Who was Isambard Kingdom Brunel?

Categories: Design and Innovation, Engineering, News, Springtelligence|898 words|4.5 min read|By |Published On: September 13th, 2021|

Who was Isambard Kingdom Brunel?

Isambard Kingdom Brunel was a civil engineer known for constructing bridges, tunnels, viaducts and ships. Born on 9th April 1806 in Hampshire, Brunel was a prominent figure in the engineering industry due to his numerous, now-iconic projects.

His unusual name was the result of a combining his parents’ names – Sir Marc Isambard Brunel and Sophie Kingdom. Isambard Kingdom Brunel was home-schooled until eight years old, when he learnt Euclidean geometry and became fluent in French. This came in handy when his parents sent him to the University of Caen in France, after which he began an apprenticeship with clockmaker Abraham-Louis Breguet.

What did Isambard Kingdom Brunel invent?

Isambard Kingdom Brunel played a big part in the development of the:

  • SS Great Britain
  • Clifton Suspension Bridge
  • Thames Tunnel
  • Great Western Railway

Brunel is perhaps best known for his involvement as the engineer of the Great Western Railway in 1835. He pitched a design for it to be the longest and broadest line in Britain. However, the broad gauge was overturned by an 1846 Act of Parliament standardising a gauge of 4ft 8 ½ in.

His projects led to many engineering ‘firsts’. For example, the first tunnel beneath a navigable river and the first propeller-driven iron ship. The latter was also, at the time of its 1843 launch, the largest ship ever constructed.

The Thames Tunnel

Isambard Kingdom Brunel’s portfolio of work began in 1822, with his first big project – constructing the Thames Tunnel, which was the first tunnel in the world built beneath a river. Isambard’s father Marc Brunel was in charge of the design. Due to the task force falling ill from the sewage in the river, Isambard became responsible for the operations.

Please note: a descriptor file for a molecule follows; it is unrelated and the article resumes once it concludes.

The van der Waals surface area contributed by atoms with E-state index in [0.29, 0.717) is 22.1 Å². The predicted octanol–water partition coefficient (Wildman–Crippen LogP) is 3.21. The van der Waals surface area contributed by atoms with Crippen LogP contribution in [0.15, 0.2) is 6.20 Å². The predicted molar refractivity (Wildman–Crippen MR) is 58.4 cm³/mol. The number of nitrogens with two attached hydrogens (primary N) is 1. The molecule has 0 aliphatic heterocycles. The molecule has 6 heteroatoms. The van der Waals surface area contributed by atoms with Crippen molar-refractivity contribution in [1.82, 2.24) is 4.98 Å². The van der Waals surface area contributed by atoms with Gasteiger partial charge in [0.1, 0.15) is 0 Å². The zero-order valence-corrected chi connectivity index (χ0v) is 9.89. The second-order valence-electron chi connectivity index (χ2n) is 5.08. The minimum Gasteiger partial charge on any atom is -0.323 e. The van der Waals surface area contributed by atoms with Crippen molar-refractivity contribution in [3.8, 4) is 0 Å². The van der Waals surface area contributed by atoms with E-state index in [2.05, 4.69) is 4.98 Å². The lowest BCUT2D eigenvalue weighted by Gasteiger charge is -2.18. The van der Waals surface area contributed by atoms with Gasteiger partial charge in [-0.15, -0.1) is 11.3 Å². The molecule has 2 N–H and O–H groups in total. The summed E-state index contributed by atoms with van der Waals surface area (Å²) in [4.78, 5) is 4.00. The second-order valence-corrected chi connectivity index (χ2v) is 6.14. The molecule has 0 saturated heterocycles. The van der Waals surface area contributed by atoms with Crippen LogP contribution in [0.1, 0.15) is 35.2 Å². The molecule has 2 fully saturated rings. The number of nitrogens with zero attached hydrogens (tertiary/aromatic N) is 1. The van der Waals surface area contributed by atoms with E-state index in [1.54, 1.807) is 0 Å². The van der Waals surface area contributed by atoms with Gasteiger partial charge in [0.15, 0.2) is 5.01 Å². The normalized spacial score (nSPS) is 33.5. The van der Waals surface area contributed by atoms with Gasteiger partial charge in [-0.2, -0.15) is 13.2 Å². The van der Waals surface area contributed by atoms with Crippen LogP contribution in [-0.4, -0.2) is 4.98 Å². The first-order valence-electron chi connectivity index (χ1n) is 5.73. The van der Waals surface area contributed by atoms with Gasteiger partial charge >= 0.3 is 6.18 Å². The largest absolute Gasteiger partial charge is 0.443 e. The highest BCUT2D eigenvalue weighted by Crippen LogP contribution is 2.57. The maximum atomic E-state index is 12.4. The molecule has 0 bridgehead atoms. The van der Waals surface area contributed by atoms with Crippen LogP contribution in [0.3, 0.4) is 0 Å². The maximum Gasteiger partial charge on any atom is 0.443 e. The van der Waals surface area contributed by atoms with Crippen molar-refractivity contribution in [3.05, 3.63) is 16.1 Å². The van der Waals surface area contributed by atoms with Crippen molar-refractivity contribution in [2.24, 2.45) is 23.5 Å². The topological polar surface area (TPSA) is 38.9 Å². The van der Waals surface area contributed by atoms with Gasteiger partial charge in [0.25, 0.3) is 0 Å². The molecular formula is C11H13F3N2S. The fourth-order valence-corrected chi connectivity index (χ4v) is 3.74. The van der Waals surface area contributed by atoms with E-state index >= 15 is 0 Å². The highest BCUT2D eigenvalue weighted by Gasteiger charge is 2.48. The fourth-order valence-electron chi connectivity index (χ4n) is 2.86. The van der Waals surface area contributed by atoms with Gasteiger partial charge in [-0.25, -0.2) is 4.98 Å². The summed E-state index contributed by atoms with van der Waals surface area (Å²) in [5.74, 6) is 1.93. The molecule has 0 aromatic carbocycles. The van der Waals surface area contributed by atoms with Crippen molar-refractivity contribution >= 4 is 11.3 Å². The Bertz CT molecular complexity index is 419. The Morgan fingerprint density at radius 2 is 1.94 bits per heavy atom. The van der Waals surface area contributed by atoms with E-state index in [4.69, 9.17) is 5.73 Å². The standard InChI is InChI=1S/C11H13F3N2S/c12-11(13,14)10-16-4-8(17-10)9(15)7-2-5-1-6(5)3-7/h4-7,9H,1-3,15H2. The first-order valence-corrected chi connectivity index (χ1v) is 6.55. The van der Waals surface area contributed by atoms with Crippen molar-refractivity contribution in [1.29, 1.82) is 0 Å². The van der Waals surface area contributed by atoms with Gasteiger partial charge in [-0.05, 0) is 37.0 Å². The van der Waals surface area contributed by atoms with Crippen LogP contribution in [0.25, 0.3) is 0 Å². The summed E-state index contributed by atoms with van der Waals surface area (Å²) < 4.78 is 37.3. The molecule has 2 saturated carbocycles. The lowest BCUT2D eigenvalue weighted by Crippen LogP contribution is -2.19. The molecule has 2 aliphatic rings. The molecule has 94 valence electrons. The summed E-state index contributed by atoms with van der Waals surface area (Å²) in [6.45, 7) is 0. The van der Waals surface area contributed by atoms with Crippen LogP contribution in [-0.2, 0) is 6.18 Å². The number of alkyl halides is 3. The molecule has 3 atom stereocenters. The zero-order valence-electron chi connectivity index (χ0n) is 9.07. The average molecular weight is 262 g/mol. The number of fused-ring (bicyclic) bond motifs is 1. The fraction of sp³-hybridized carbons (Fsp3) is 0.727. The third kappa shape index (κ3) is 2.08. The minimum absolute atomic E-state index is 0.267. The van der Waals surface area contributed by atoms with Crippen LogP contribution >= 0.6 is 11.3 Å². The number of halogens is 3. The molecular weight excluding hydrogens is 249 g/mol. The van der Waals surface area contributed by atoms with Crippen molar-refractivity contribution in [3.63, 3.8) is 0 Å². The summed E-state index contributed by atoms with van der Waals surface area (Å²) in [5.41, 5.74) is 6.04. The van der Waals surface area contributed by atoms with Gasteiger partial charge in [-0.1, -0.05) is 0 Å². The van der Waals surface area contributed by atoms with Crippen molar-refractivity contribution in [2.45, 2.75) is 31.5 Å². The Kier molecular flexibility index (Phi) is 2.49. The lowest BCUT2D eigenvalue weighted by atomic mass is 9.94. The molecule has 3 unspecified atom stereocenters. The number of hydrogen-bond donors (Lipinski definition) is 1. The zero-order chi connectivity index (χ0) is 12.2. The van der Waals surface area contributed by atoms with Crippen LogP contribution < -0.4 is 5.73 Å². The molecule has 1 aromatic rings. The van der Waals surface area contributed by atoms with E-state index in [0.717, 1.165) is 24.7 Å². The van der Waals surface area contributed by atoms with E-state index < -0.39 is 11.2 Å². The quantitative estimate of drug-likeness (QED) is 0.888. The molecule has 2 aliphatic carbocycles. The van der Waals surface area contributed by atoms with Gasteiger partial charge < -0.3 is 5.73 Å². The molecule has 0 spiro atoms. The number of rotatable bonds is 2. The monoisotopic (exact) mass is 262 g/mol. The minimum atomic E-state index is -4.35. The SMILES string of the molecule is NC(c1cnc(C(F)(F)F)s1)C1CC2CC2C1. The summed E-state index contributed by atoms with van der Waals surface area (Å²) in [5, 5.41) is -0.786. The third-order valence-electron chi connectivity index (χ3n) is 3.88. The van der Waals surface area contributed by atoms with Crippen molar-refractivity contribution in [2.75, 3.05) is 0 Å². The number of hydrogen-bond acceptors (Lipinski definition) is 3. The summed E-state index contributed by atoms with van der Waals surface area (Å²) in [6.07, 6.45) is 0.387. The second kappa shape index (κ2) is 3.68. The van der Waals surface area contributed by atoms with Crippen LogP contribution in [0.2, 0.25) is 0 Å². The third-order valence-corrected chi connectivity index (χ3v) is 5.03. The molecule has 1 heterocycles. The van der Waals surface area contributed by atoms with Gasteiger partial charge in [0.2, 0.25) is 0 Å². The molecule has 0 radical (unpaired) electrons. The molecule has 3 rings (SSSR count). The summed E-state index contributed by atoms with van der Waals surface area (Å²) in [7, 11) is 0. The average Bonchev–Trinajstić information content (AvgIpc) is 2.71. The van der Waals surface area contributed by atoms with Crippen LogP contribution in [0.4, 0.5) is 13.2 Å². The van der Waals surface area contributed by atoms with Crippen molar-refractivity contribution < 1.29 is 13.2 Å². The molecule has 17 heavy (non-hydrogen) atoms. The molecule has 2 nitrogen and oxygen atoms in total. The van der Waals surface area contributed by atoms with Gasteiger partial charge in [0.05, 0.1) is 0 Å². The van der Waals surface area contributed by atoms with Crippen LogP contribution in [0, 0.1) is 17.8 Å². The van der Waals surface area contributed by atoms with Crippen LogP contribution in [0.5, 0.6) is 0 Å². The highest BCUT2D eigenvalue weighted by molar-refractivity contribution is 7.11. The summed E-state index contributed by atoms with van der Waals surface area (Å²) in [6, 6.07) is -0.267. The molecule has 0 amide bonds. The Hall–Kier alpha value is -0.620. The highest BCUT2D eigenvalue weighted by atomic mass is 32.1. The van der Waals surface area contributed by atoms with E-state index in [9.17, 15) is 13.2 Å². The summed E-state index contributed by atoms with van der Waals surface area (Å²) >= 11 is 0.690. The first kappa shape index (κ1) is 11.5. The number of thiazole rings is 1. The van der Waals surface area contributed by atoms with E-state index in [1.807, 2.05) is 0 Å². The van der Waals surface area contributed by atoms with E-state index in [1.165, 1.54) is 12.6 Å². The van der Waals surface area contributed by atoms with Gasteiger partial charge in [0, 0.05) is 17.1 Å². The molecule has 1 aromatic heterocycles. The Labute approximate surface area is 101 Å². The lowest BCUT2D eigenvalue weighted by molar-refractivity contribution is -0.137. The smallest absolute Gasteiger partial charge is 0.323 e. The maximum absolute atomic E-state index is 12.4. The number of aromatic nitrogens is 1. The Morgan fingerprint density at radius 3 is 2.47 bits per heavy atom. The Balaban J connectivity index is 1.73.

Visualisation of The Thames Tunnel

The tunnel took a long time – with 3-4 metres completed each week. To boost funds, the public paid to view the project and around 600-800 people/day visited. Unfortunately, the tunnel was subject to flooding, which first occurred on 18th May 1827 and again in January 1828, killing 6 workers.

The Clifton Suspension Bridge

Brunel’s involvement in the design and construction of the Clifton Suspension Bridge came about due to him winning a competition to design a bridge over the River Avon in Clifton, Bristol. Revered engineer Thomas Telford was called upon for his opinion, which was that the bridge could not be longer than 600 feet. However, Brunel’s winning design was actually 630 feet. Wine merchant William Vick left £1,000 in his will for the construction costs of a bridge spanning the River Avon. This inflated to £8,000 by 1829, but still way off the £90,000 needed for a stone bridge. As a result, they used iron instead.

Ironically, Telford rejected Brunel’s four design proposals in favour of his own; however, public uproar led to a redo of the competition. 24-year-old Brunel won this in 1831. Brunel wrote to his brother-in-law, politician Benjamin Hawes: “Of all the wonderful feats I have performed since I have been in this part of the world, I think yesterday I performed the most wonderful. I produced unanimity among 15 men who were all quarrelling about that most ticklish subject—taste”.

It wasn’t until 1864 construction completed – five years after Isambard Kingdom Brunel died on 15th September 1859 of a stroke. This was due to rioting in Bristol and a deficiency of funds. An inscription on one of the bridge towers reads ‘Suspensa Vix Va Fit’, meaning ‘a suspended way [road] made with difficulty’.

Clifton Suspension Bridge

Springs in bridges and railway applications

Many modern-day suspension bridges use compression springs within ‘dampers’ for stability – these absorb vibrations through dissipating the energy and therefore stabilise the bridge.

Springs are also a key component in the railway industry. They feature in trains and in the railways themselves, for example:

  • The primary suspension connecting the axlebox to the bogie frame (as well as connecting the frame to the train)
  • In the secondary suspension system – reducing passenger discomfort through the absorption of vibrations
  • The train doors, to allow for a softer close
  • In railway components, e.g. buffers connecting railway carriages and buffer stops

Established in 1895, JB Springs is a leading spring manufacturer with a long, rich history within the engineering and manufacturing industries. Throughout over 128 years in operation, JB Springs have witnessed and adapted to changes in the manufacturing landscape. This wealth of experience, with the latest technology, result in quality compression spring, tension spring, torsion spring and wireform products.

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